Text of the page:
Berlin, Germany—Despite promises to ban weapons sales to countries fighting in the Yemeni Civil War, the German government has approved a deal to Saudi Arabia.

The sale concerned is for four artillery positioning systems. The vehicle-borne systems are designed to locate incoming fire and calculate precise counter-strikes. The German government also authorised a package of 48 anti-air warheads and 91 anti-air homing heads for the navy of the United Arab Emirates (UAE).

In 2015, the Saudi-led coalition intervened in Yemen. Its purpose is to restore Yemen’s internationally recognized government and defeat the Houthi rebels, who depend on Iranian support.

In March, the newly formed German government, which is comprised of the CDU (conservatives), CSU (conservatives), and SPD (socialists), agreed to an arms sales ban to countries involved in Yemen.

International human rights organizations have been very critical of Saudi Arabia, highlighting human rights abuses, famine, and possible war crimes accounts. The United Nations (U.N.), on the other hand, reports that more than 8 million Yemenis are starving and urge for both the immediate cessation of hostilities and implementation of global humanitarian relief efforts.

According to the Group of Eminent Experts on Yemen (YemenGEE), a U.N. affiliated organization, political and military actors in the Saudi-led coalition are suspected of committing or sanctioning war crimes.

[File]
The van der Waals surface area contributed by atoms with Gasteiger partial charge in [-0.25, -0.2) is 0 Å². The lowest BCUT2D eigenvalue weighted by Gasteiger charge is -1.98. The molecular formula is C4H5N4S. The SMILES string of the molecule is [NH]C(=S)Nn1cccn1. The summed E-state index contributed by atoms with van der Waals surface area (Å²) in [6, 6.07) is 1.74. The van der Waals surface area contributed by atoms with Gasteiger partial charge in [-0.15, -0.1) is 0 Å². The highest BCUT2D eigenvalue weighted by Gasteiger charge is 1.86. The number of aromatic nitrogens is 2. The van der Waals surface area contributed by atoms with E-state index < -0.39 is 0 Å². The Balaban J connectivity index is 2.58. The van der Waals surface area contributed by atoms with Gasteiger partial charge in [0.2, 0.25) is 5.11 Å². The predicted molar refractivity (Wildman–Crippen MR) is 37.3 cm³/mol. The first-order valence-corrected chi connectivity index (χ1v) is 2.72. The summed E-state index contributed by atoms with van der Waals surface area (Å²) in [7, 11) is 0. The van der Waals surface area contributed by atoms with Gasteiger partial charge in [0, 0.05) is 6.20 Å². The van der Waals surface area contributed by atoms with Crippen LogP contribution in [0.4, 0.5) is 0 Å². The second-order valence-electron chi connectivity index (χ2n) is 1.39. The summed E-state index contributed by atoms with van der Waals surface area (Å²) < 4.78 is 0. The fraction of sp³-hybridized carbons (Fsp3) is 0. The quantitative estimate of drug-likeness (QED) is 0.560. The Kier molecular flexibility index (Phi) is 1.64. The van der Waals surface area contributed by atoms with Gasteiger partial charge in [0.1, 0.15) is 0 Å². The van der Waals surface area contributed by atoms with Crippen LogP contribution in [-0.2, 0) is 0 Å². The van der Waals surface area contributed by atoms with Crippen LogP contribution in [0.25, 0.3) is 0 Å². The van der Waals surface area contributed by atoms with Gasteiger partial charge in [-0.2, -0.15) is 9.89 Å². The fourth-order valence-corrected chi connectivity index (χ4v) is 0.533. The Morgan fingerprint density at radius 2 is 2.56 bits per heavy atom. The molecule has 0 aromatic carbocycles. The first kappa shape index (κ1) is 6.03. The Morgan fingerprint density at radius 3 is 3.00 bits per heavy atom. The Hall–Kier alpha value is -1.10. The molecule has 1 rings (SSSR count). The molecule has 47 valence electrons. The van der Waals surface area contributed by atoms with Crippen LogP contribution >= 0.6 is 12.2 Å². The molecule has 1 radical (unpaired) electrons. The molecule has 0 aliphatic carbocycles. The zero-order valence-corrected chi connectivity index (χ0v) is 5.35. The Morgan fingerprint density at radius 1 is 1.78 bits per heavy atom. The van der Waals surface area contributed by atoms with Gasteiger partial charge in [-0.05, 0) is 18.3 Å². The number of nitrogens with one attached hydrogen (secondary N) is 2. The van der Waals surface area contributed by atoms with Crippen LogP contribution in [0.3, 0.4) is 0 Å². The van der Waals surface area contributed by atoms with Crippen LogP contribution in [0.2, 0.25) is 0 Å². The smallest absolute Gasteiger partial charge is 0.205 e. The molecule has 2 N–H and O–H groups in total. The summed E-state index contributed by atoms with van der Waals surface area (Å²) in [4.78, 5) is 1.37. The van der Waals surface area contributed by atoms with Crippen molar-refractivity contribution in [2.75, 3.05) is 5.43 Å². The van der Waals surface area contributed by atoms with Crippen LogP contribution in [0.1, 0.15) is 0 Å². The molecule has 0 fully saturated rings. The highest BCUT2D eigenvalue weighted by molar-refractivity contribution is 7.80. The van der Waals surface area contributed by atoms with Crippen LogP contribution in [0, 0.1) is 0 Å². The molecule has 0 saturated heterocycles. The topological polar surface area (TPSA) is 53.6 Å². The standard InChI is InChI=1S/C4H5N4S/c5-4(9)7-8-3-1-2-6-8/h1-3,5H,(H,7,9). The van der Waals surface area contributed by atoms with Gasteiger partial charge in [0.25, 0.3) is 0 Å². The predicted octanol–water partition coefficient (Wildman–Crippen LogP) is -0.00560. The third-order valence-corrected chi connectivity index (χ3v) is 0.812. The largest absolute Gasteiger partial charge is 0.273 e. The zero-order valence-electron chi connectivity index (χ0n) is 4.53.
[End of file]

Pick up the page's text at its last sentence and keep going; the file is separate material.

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“There is little evidence of any attempt by parties to the conflict to minimize civilian casualties. I call them to prioritize human dignity in this forgotten conflict,” concluded Kamel Jendoubi, Chairperson of YemenGEE.

But Germany isn’t the only European country to retract its weapon exports policies. Spain, who also had a similar Yemen-ban, announced the sale of 400 laser-guided munitions to Saudi Arabia. Although the contract had been signed in 2015, the Spanish government suspended it over concerns that the weapons might be used in Yemen.

“After an intense week’s work by various ministries, including the foreign ministry, the decision is that these bombs will be delivered to honor a contract from 2015, which was made by the previous government and in which no irregularity has been detected that would bar it from happening,” said the Spanish Foreign Minister Josep Borrell.

What’s behind the Spanish U-turn? A Saudi threat to scrap a warship contract worth around $2 billion, which would affect 6,000 jobs (Spain is plagued with high unemployment rate; currently, at 16 percent).

“The ministry of defense and the foreign ministry have been talking about this and analyzing it for a week. And I think we’ve come to the conclusion that this contract had to be honored,” she added.

Despite her fierce anti-war culture, Germany remains in the world’s top-5 weapons exporters.

According to the Stockholm International Peace Research Institute (SIPRI), in 2017, Saudi Arabia had the world’s third largest military expenditure with close to $70 billion.